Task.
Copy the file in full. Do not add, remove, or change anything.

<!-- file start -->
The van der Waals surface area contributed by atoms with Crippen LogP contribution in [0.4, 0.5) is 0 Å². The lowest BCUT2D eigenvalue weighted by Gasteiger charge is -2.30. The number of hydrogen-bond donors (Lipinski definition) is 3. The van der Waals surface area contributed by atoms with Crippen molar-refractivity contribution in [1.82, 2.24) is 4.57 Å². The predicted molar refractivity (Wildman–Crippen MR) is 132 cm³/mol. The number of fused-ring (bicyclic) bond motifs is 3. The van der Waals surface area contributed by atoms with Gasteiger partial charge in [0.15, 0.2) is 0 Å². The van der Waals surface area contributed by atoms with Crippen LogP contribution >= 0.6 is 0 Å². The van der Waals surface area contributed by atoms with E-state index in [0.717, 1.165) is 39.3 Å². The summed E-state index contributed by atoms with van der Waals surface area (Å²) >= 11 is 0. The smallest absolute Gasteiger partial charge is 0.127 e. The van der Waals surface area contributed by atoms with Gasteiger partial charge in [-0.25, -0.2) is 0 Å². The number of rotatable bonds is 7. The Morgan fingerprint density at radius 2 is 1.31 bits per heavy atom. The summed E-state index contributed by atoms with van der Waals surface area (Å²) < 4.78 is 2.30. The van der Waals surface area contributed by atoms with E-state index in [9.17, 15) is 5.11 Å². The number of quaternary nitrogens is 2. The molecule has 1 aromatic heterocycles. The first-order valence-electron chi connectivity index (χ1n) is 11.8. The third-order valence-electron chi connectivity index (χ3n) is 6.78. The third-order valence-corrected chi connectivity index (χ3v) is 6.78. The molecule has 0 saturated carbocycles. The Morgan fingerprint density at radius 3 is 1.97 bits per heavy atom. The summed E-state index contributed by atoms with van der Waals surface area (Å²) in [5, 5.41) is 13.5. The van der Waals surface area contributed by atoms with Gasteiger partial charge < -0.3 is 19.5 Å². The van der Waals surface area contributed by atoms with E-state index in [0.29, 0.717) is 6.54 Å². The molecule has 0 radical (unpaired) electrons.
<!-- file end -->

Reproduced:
The van der Waals surface area contributed by atoms with Crippen LogP contribution in [0.4, 0.5) is 0 Å². The lowest BCUT2D eigenvalue weighted by Gasteiger charge is -2.30. The number of hydrogen-bond donors (Lipinski definition) is 3. The van der Waals surface area contributed by atoms with Crippen molar-refractivity contribution in [1.82, 2.24) is 4.57 Å². The predicted molar refractivity (Wildman–Crippen MR) is 132 cm³/mol. The number of fused-ring (bicyclic) bond motifs is 3. The van der Waals surface area contributed by atoms with Gasteiger partial charge in [0.15, 0.2) is 0 Å². The van der Waals surface area contributed by atoms with Crippen LogP contribution >= 0.6 is 0 Å². The van der Waals surface area contributed by atoms with E-state index in [0.717, 1.165) is 39.3 Å². The summed E-state index contributed by atoms with van der Waals surface area (Å²) >= 11 is 0. The smallest absolute Gasteiger partial charge is 0.127 e. The van der Waals surface area contributed by atoms with Gasteiger partial charge in [-0.25, -0.2) is 0 Å². The number of rotatable bonds is 7. The Morgan fingerprint density at radius 2 is 1.31 bits per heavy atom. The summed E-state index contributed by atoms with van der Waals surface area (Å²) < 4.78 is 2.30. The van der Waals surface area contributed by atoms with E-state index in [9.17, 15) is 5.11 Å². The number of quaternary nitrogens is 2. The molecule has 1 aromatic heterocycles. The first-order valence-electron chi connectivity index (χ1n) is 11.8. The third-order valence-electron chi connectivity index (χ3n) is 6.78. The third-order valence-corrected chi connectivity index (χ3v) is 6.78. The molecule has 0 saturated carbocycles. The Morgan fingerprint density at radius 3 is 1.97 bits per heavy atom. The summed E-state index contributed by atoms with van der Waals surface area (Å²) in [5, 5.41) is 13.5. The van der Waals surface area contributed by atoms with Gasteiger partial charge < -0.3 is 19.5 Å². The van der Waals surface area contributed by atoms with E-state index in [0.29, 0.717) is 6.54 Å². The molecule has 0 radical (unpaired) electrons.